The Evolution of PR: How to Survive the Future
Historically, public relations has been all about earned media. With the increase in digital media and the decrease in the public’s attention span, PR is no longer limited to one type of communication.
The PR pro of the future isn’t concerned about whether their audience receives their message through organic media, paid media or a third-party. At the end of the day, it’s all about if your audience receives the correct message.
During the Public Relations Society of America (PRSA) International Conference, Cision CMO Mark Thabit outlined the new era of public relations in his session, “Ahead of the Curve: Implementing a Paid, Earned and Owned Strategy.”
Here are some of his key takeaways:
Measure, for real
Put the scissors down, and stop cutting out those press clippings. Those days are over and while you’re at it, forget Advertising Value Equivalency (AVE), too. It’s not that the PR pros from the past didn’t want to measure their campaigns; the tools just weren’t available.
Mark suggests for better measurement, setup everything for tracking. “If you’re not looking at Google Analytics, you need to start,” Mark says. “You need to measure your PR impact.”
By tagging press releases, social media posts and other PR efforts with Google URL builder, you can get a picture of which brings customers, donors and other stakeholders to your site.
Mark also warns PR pros against only using last touch attribution tools. Since public relations assists in many leads, a last touch attribution model will not show the full extent of PR’s impact. Using tools like Vocus, Cision and Google URL builder can help paint the picture.
Mastering PR measurement won’t just help you hone your campaigns, it will help you get “a seat at the table, ” Mark says. What does that mean? Depending on the data, that could mean potentially more staff, larger budgets and opportunities to weigh in on business decisions.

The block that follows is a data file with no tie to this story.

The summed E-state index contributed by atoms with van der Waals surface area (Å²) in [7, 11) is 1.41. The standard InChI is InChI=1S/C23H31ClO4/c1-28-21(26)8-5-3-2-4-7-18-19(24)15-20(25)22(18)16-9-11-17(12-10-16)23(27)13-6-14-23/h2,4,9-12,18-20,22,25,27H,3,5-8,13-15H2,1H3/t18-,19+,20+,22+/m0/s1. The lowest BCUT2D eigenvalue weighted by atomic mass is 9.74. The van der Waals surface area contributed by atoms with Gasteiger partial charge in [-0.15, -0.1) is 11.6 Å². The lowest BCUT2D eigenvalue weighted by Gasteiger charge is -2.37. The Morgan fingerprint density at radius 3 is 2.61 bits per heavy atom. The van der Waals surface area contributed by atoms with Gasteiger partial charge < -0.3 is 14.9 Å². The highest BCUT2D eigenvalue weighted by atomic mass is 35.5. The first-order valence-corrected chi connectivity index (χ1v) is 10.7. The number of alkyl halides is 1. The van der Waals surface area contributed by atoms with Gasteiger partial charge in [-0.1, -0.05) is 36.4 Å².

“Build it and they will come” is over
In 2014, virtually everyone knows that content is king. We’re in an always-on culture where audiences devour content faster than the speed of a tweet. Since the majority of brands know this, public relations professionals are faced against stiff competition getting content noticed. Mark explains that good content is not enough to attract audiences anymore. “The build it and they will come days are over,” he says.
So what’s a good PR pro to do? That’s where PR strategy comes in. Quality content is no longer a guarantee for standing out; that’s the new expectation from audiences. Content needs to be optimized and amplified to stand a chance in today’s fast paced world.
Amplify your message
There are so many avenues available to PR pros who want to get their message to their audiences. Whether it’s a press release, social media or a blog, the opportunities are endless. However, an increase in content creators makes it more difficult than ever.
When it comes to using social media, Mark advises practitioners be willing to “pay to play.” If you’re not willing to pay, your message’s impact will diminish.
Not sure if you want to put money behind your message via advertising? Mark suggests testing the waters with your organic social posts. For example if a post performs well on Facebook, amplify it by putting some money behind it.
Another tactic from Mark’s bag of tricks is to leverage media success to get bigger outlets to find you. For example, you could respond to a HARO query and get featured on a medium-tier blog. Next, you can promote your feature through paid platforms such as Twitter ads, exposing your story to more people and outlets, opening yourself up to more coverage.
What are some other measurement practices PR pros need to embrace?
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